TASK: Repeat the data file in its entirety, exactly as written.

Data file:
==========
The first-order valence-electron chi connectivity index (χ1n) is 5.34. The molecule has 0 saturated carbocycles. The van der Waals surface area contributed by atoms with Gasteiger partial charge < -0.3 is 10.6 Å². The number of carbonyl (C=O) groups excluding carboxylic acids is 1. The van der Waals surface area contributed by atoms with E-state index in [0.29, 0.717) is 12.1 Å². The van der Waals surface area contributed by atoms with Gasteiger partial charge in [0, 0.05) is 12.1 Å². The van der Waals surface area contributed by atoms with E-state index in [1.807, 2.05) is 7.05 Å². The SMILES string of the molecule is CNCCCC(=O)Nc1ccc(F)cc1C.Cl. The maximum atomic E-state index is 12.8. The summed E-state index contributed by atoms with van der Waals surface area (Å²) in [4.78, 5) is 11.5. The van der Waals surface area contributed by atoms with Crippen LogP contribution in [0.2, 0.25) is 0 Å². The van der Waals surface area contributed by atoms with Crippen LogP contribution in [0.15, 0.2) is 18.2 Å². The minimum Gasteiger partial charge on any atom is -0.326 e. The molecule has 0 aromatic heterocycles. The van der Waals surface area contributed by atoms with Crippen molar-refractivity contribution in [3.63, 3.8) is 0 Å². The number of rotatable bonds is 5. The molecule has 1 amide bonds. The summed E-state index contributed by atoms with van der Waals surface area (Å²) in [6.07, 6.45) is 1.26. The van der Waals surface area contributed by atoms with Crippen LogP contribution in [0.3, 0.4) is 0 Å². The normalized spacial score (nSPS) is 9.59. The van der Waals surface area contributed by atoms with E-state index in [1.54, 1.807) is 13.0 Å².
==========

The first-order valence-electron chi connectivity index (χ1n) is 5.34. The molecule has 0 saturated carbocycles. The van der Waals surface area contributed by atoms with Gasteiger partial charge < -0.3 is 10.6 Å². The number of carbonyl (C=O) groups excluding carboxylic acids is 1. The van der Waals surface area contributed by atoms with E-state index in [0.29, 0.717) is 12.1 Å². The van der Waals surface area contributed by atoms with Gasteiger partial charge in [0, 0.05) is 12.1 Å². The van der Waals surface area contributed by atoms with E-state index in [1.807, 2.05) is 7.05 Å². The SMILES string of the molecule is CNCCCC(=O)Nc1ccc(F)cc1C.Cl. The maximum atomic E-state index is 12.8. The summed E-state index contributed by atoms with van der Waals surface area (Å²) in [4.78, 5) is 11.5. The van der Waals surface area contributed by atoms with Crippen LogP contribution in [0.2, 0.25) is 0 Å². The van der Waals surface area contributed by atoms with Crippen LogP contribution in [0.15, 0.2) is 18.2 Å². The minimum Gasteiger partial charge on any atom is -0.326 e. The molecule has 0 aromatic heterocycles. The van der Waals surface area contributed by atoms with Crippen molar-refractivity contribution in [3.63, 3.8) is 0 Å². The number of rotatable bonds is 5. The molecule has 1 amide bonds. The summed E-state index contributed by atoms with van der Waals surface area (Å²) in [6.07, 6.45) is 1.26. The van der Waals surface area contributed by atoms with Crippen LogP contribution in [0.3, 0.4) is 0 Å². The normalized spacial score (nSPS) is 9.59. The van der Waals surface area contributed by atoms with E-state index in [1.54, 1.807) is 13.0 Å².